Skip to main content

The opportunities for Kiwi businesses to succeed in the Japanese market are huge but perceptions need to be shifted to ensure a better outcome for Kiwi businesses. 

Japan is one of New Zealand’s largest trading partners, with bilateral trade currently exceeding 7 billion dollars annually. And this is just the start. The opportunities for Kiwi businesses to succeed in this market are huge but Japanese consumers and businesses are not sitting around waiting for the next great thing to come out of our country. 

There is high awareness of New Zealand, but low knowledge of our business innovations and success stories. 

Which is why NZ Story carried out a comprehensive country perception research programme entitled “Through the Japan Looking Glass’. Six consumer focus groups were conducted in Japan, talking directly to Japanese consumers who had bought New Zealand goods and services in the past. The research team interviewed a mix of younger and older consumers based primarily in Tokyo and Osaka. Additionally, eleven in-depth consultations were carried out with business leaders across a variety of industries.

The resulting video and whitepapers detail what we have learned about the Japanese market, including how Japanese consumers and businesses perceive New Zealand, key points to remember when doing business there, how to create persuasive messaging and sector specific considerations for trade. It also identified a number of distinctive Japanese characteristics which represent key cultural differences that could impact business and buying decisions.

The data supports the perceptions that many overseas markets hold of New Zealand. We are known for our agricultural expertise, superior produce, sustainability, unspoilt nature and pure water. New Zealanders are generally seen as open, welcoming, relaxed, and trustworthy. The Japanese also place value on Māori culture which resonates well with their respect for tradition. Additionally, the All Blacks and our farming heritage mean we are seen as physically strong and rugged.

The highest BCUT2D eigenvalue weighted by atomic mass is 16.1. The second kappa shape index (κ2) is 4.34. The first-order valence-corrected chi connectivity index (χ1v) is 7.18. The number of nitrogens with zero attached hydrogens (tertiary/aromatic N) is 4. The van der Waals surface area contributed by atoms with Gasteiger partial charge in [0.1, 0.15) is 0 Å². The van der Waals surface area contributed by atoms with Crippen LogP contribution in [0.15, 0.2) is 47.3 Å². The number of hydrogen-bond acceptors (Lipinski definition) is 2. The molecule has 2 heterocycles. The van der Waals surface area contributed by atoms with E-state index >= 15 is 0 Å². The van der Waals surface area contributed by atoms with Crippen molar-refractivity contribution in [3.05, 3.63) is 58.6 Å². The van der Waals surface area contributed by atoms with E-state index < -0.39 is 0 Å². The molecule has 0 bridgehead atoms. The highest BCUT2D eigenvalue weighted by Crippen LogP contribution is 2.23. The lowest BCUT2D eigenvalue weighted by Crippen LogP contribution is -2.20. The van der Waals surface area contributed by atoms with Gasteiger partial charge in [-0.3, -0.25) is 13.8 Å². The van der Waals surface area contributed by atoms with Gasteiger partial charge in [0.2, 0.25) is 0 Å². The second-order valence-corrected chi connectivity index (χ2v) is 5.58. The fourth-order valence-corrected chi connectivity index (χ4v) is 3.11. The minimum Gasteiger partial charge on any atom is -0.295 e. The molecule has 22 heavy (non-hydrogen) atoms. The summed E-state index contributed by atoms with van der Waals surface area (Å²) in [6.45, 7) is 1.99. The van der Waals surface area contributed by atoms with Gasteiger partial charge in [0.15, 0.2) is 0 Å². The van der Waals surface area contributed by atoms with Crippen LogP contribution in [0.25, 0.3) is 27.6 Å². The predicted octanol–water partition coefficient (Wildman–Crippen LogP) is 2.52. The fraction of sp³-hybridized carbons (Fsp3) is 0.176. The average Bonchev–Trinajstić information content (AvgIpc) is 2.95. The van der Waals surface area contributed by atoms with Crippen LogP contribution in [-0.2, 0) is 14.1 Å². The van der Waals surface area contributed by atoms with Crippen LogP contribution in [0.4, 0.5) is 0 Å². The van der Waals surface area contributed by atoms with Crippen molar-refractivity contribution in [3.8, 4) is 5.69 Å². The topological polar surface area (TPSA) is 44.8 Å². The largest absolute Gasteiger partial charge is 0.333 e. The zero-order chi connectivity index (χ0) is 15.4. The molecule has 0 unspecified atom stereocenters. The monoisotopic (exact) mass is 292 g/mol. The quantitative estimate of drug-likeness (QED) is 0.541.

However, several perceptions need to be shifted to ensure a better outcome for Kiwi businesses trying to enter this market. 

For example, the Japanese do not associate New Zealand with being sophisticated, technological, exact, or advanced. We are not seen as a country that can help Japan achieve and perform on the world stage. There is doubt about our ability to scale and deliver and concerns that we are not globally experienced or competitive. There is also a perceived lack of refinement in New Zealand’s products and packaging often does not suit the Japanese aesthetic.

All of these factors can be a barrier to building deeper ties with Japan but they are also issues that can be negated if they are countered early in the negotiation process. This research contains many key points that will help New Zealand businesses overcome these and other issues when looking toward Japan.

While the Japanese market can be difficult, the research shows that we hold two very strong cards in our hand. We are known for our integrity and New Zealanders are seen as good to do business with. We are often favoured over other Western nations because we are more closely linked to Japanese ways of thinking. Our ability to relate on a one on one basis is highly valued, as is our ability to treat others with respect and openness. 

‘Through the Japan Looking Glass’ also shows how we can shift New Zealand’s marketing messages from ‘what we produce’ to ‘how and why we produce it’. To do this we must express how good we are, prove how we add value, demonstrate how we use technology to advance industries and other offerings, give evidence of how we are of service to the world and show how we can add value to Japan.  

Even though our research highlights that the cultural differences between our two countries are many, NZ Story also discovered significant strategies to overcome potential barriers.

The whitepapers and video content are invaluable tools for any New Zealand business wishing to enter this challenging but exciting and potentially very lucrative market.

Download whitepaper here. 
This article, complete with highlights video, was first published at 

Glenn Baker

Glenn is a professional writer/editor with 50-plus years’ experience across radio, television and magazine publishing.


Dishing up export possibilities

Exporter Today Editorial TeamExporter Today Editorial TeamApril 16, 2012

What’s mine is not yours

Exporter Today Editorial TeamExporter Today Editorial TeamApril 16, 2012

25 countries… and counting

Exporter Today Editorial TeamExporter Today Editorial TeamApril 16, 2012